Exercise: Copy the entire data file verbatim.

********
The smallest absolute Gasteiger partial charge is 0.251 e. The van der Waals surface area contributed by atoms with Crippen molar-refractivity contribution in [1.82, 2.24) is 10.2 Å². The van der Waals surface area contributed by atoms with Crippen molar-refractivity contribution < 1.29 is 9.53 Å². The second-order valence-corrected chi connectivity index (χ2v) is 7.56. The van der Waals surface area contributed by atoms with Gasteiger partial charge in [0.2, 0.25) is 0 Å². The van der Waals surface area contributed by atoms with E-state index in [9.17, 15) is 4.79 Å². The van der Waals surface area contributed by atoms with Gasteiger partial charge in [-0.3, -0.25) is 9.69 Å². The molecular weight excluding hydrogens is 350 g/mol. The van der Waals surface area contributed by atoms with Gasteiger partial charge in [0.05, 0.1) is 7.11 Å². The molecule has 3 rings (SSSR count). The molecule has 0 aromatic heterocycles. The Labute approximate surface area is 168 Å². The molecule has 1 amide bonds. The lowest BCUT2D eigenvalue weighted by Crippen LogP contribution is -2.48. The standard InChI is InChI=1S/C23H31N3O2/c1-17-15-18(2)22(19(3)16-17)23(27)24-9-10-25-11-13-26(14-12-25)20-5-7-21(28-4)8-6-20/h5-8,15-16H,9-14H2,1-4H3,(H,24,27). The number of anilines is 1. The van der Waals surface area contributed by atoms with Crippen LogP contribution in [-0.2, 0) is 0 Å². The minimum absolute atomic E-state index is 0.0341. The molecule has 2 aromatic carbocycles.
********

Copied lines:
The smallest absolute Gasteiger partial charge is 0.251 e. The van der Waals surface area contributed by atoms with Crippen molar-refractivity contribution in [1.82, 2.24) is 10.2 Å². The van der Waals surface area contributed by atoms with Crippen molar-refractivity contribution < 1.29 is 9.53 Å². The second-order valence-corrected chi connectivity index (χ2v) is 7.56. The van der Waals surface area contributed by atoms with Gasteiger partial charge in [0.2, 0.25) is 0 Å². The van der Waals surface area contributed by atoms with E-state index in [9.17, 15) is 4.79 Å². The van der Waals surface area contributed by atoms with Gasteiger partial charge in [-0.3, -0.25) is 9.69 Å². The molecular weight excluding hydrogens is 350 g/mol. The van der Waals surface area contributed by atoms with Gasteiger partial charge in [0.05, 0.1) is 7.11 Å². The molecule has 3 rings (SSSR count). The molecule has 0 aromatic heterocycles. The Labute approximate surface area is 168 Å². The molecule has 1 amide bonds. The lowest BCUT2D eigenvalue weighted by Crippen LogP contribution is -2.48. The standard InChI is InChI=1S/C23H31N3O2/c1-17-15-18(2)22(19(3)16-17)23(27)24-9-10-25-11-13-26(14-12-25)20-5-7-21(28-4)8-6-20/h5-8,15-16H,9-14H2,1-4H3,(H,24,27). The number of anilines is 1. The van der Waals surface area contributed by atoms with Crippen LogP contribution in [-0.2, 0) is 0 Å². The minimum absolute atomic E-state index is 0.0341. The molecule has 2 aromatic carbocycles.